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Huerfano River Wind Project is a go

by Bill Knowles
WALSENBURG- After receiving approval from the county on a conditional use permit (CUP) to build a small wind farm north of Walsenburg, New Centennial Power is now moving forward on the $16 to $17 million wind project.
Called the Huerfano River Wind Project, the 110.4 acre site located north of the Huerfano River and adjacent to the San Isabel Electric Association substation at I-25 mile marker 62, will boast five 1.8 megaWatt wind turbines capable of producing 9mW of power.
New Centennial Power is in good faith negotiations with San Isabel on a power purchase agreement (PPA). When inked, the PPA will contract all the power generated by the project to be sold to San Isabel. The project came together with the full support of Huerfano County officials.
Employing 40 workers from the local workforce on a temporary basis, the project will link into San Isabel’s substation, just south of the project, either with underground cables or by utilizing existing overhead lines.
It will take nine months to build the project with construction beginning in the fall of 2011 with completion set for the spring of 2012. The 1.8 mW turbines will stand about 240 feet high with approximately a 141-foot blade length, giving each turbine an overall height of about 381 feet.
Over the course of the 20-30 year lifespan of the project, only one full time employee will be needed for maintenance and operation of the project.
In an email from New Centennial Power General Manager Chris Schaefer, she notes that wind power is the least expensive renewable energy source and one of the cheapest overall. “Wind power provides a hedge against fossil fuel price volatility, and this ability to hedge fuel price fluctuations generally allows utilities to provide more stabilized energy rates.”
In other wind energy news, Black Hills Energy, one of the primary partners in the proposed Busch Wind Farm Project, went before the Colorado Public Utilities Commission at a public hearing in Pueblo on Tuesday, Aug. 30 to request a 19-percent rate hike, according to a report in the Pueblo Chieftain.
The rate increase, if approved, will pay for the construction of a $478 million power plant fired by natural gas being built north of the Pueblo Memorial Airport. The request for a rate increase has generated opponents including state and local AARP members. The Chieftain reports that the AARP has circulated information saying the proposed rate increase would add an additional $19 a month to the average home electric bill. And the PUC has noted that small businesses could see monthly rate hikes of about $67 a month.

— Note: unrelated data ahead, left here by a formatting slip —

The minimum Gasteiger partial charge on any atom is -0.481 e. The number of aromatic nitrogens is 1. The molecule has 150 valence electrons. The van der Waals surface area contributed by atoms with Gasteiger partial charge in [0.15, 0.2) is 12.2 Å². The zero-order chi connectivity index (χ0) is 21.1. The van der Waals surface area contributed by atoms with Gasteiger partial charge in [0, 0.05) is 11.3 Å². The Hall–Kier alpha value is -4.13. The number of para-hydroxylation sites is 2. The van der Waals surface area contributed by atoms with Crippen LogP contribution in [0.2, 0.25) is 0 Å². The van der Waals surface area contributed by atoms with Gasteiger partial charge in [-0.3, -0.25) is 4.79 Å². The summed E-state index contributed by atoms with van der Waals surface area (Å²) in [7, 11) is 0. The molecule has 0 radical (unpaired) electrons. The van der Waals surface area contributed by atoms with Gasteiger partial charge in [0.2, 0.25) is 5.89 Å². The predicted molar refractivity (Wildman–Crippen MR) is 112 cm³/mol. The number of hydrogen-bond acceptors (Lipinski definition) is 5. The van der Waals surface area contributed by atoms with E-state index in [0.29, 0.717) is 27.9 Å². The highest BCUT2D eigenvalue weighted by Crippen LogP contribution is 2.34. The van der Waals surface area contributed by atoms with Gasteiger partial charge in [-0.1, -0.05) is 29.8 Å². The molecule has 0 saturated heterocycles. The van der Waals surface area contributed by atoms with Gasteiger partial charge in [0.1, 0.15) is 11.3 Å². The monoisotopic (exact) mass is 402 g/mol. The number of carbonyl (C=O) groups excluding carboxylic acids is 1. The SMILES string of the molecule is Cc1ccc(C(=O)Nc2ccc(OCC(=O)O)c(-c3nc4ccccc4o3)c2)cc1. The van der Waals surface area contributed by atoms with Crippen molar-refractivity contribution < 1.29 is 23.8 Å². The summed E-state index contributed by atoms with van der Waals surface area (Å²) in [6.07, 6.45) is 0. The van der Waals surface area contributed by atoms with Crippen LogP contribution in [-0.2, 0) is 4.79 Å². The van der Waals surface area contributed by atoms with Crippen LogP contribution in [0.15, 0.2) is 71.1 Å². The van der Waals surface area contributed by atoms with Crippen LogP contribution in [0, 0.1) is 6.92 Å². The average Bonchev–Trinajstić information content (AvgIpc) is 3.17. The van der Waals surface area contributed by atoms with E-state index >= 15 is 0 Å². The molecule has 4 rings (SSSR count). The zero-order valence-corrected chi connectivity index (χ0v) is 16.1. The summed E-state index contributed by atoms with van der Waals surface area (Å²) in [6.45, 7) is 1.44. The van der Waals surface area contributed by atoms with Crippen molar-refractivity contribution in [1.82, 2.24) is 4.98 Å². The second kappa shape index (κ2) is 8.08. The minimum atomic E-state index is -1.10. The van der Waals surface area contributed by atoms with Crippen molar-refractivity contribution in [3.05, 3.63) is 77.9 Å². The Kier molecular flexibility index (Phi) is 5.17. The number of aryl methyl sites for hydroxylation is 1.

Xcel Energy announced in June it will add 200 megaWatts of wind generation through a contract with NextEra Energy Resources, LLC, near Limon, Colo. NextEra Energy, formerly known as FPL Energy, is headquartered in Juno, Fla.
Then in August, Xcel Energy announced it would purchase an additional 200 megaWatts from NextEra Energy. This time the power will be used “… in an effort to help Boulder, Colo., reach its climate action goals without its municipalization of our (Excel) system,” according to an email from Xcel Energy’s senior media representative Mark Stutz.
A 20-year franchise agreement between Boulder and Xcel Energy expired last fall, and Boulder is continuing its attempts to municipalize Xcel Energy’s infrastructure. Xcel Energy is refusing to sell its assets to the city of Boulder.
Xcel Energy had offered to contract for a wind farm that would be exclusive to Boulder, but the city did not accept the offer because it would not include the renewal of Xcel Energy’s franchise as an issue on the ballot in November. “We felt, however, that the second wind deal was so beneficial that we decided to move ahead with it anyway and incorporate it into our Windsource program,” Stutz noted in an email.
With the wind farm projects now taking place in Limon and the delays to the development of the San Luis Valley solar projects, the status of the Southern Colorado Transmission Line project might be in question. However according to an Xcel Energy spokesman, the delays are creating a “… great deal of uncertainty — but not lack of interest — on the part of those who want to invest in the … solar power of … Southern Colorado.”